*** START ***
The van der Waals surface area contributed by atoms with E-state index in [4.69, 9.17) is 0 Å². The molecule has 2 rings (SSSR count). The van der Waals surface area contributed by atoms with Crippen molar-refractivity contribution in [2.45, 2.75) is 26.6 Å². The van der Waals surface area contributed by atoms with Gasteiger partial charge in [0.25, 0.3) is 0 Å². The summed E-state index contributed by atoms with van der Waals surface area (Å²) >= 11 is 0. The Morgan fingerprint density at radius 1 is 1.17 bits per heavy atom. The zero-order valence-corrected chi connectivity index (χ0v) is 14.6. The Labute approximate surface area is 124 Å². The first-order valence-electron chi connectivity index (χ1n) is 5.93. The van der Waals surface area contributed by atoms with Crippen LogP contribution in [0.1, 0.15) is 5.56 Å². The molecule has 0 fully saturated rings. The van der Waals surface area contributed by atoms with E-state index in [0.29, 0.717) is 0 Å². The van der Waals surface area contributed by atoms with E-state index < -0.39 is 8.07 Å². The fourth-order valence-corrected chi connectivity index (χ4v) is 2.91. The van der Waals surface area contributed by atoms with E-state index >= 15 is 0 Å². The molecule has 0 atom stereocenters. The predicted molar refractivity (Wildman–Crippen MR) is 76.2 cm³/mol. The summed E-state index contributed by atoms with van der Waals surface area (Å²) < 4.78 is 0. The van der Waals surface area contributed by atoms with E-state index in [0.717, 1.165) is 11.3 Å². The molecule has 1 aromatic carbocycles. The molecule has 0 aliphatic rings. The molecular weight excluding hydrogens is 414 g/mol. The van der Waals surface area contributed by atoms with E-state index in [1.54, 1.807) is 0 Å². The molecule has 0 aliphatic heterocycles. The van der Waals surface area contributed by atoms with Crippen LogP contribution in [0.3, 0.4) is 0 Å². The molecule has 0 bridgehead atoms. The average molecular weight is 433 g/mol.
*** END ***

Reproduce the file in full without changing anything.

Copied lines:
The van der Waals surface area contributed by atoms with E-state index in [4.69, 9.17) is 0 Å². The molecule has 2 rings (SSSR count). The van der Waals surface area contributed by atoms with Crippen molar-refractivity contribution in [2.45, 2.75) is 26.6 Å². The van der Waals surface area contributed by atoms with Gasteiger partial charge in [0.25, 0.3) is 0 Å². The summed E-state index contributed by atoms with van der Waals surface area (Å²) >= 11 is 0. The Morgan fingerprint density at radius 1 is 1.17 bits per heavy atom. The zero-order valence-corrected chi connectivity index (χ0v) is 14.6. The Labute approximate surface area is 124 Å². The first-order valence-electron chi connectivity index (χ1n) is 5.93. The van der Waals surface area contributed by atoms with Crippen LogP contribution in [0.1, 0.15) is 5.56 Å². The molecule has 0 fully saturated rings. The van der Waals surface area contributed by atoms with E-state index in [0.29, 0.717) is 0 Å². The van der Waals surface area contributed by atoms with E-state index < -0.39 is 8.07 Å². The fourth-order valence-corrected chi connectivity index (χ4v) is 2.91. The van der Waals surface area contributed by atoms with E-state index >= 15 is 0 Å². The molecule has 0 atom stereocenters. The predicted molar refractivity (Wildman–Crippen MR) is 76.2 cm³/mol. The summed E-state index contributed by atoms with van der Waals surface area (Å²) < 4.78 is 0. The van der Waals surface area contributed by atoms with E-state index in [0.717, 1.165) is 11.3 Å². The molecule has 1 aromatic carbocycles. The molecule has 0 aliphatic rings. The molecular weight excluding hydrogens is 414 g/mol. The van der Waals surface area contributed by atoms with E-state index in [1.54, 1.807) is 0 Å². The molecule has 0 aliphatic heterocycles. The van der Waals surface area contributed by atoms with Crippen LogP contribution in [0.3, 0.4) is 0 Å². The molecule has 0 bridgehead atoms. The average molecular weight is 433 g/mol.